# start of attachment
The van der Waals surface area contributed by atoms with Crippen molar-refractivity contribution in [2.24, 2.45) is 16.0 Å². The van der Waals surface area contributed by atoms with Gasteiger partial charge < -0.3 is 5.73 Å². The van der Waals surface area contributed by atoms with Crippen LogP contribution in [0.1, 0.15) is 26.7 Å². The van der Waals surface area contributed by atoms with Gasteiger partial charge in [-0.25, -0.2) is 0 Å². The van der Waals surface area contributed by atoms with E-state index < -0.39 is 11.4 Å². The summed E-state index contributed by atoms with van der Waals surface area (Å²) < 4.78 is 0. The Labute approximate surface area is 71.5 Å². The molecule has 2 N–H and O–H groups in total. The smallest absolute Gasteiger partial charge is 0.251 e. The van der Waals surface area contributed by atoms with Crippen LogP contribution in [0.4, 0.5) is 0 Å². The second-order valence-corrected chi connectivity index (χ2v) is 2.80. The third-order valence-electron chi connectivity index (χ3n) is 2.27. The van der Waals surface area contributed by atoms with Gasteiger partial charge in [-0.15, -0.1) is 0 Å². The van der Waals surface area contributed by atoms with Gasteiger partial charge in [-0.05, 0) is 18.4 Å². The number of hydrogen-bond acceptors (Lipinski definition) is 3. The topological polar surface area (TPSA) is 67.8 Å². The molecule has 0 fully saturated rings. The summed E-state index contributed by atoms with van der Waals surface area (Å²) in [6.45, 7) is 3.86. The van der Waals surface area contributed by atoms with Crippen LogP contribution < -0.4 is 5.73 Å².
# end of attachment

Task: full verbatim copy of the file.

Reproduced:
The van der Waals surface area contributed by atoms with Crippen molar-refractivity contribution in [2.24, 2.45) is 16.0 Å². The van der Waals surface area contributed by atoms with Gasteiger partial charge < -0.3 is 5.73 Å². The van der Waals surface area contributed by atoms with Crippen LogP contribution in [0.1, 0.15) is 26.7 Å². The van der Waals surface area contributed by atoms with Gasteiger partial charge in [-0.25, -0.2) is 0 Å². The van der Waals surface area contributed by atoms with E-state index < -0.39 is 11.4 Å². The summed E-state index contributed by atoms with van der Waals surface area (Å²) < 4.78 is 0. The Labute approximate surface area is 71.5 Å². The molecule has 2 N–H and O–H groups in total. The smallest absolute Gasteiger partial charge is 0.251 e. The van der Waals surface area contributed by atoms with Crippen LogP contribution in [0.4, 0.5) is 0 Å². The second-order valence-corrected chi connectivity index (χ2v) is 2.80. The third-order valence-electron chi connectivity index (χ3n) is 2.27. The van der Waals surface area contributed by atoms with Gasteiger partial charge in [-0.15, -0.1) is 0 Å². The van der Waals surface area contributed by atoms with Gasteiger partial charge in [-0.05, 0) is 18.4 Å². The number of hydrogen-bond acceptors (Lipinski definition) is 3. The topological polar surface area (TPSA) is 67.8 Å². The molecule has 0 fully saturated rings. The summed E-state index contributed by atoms with van der Waals surface area (Å²) in [6.45, 7) is 3.86. The van der Waals surface area contributed by atoms with Crippen LogP contribution < -0.4 is 5.73 Å².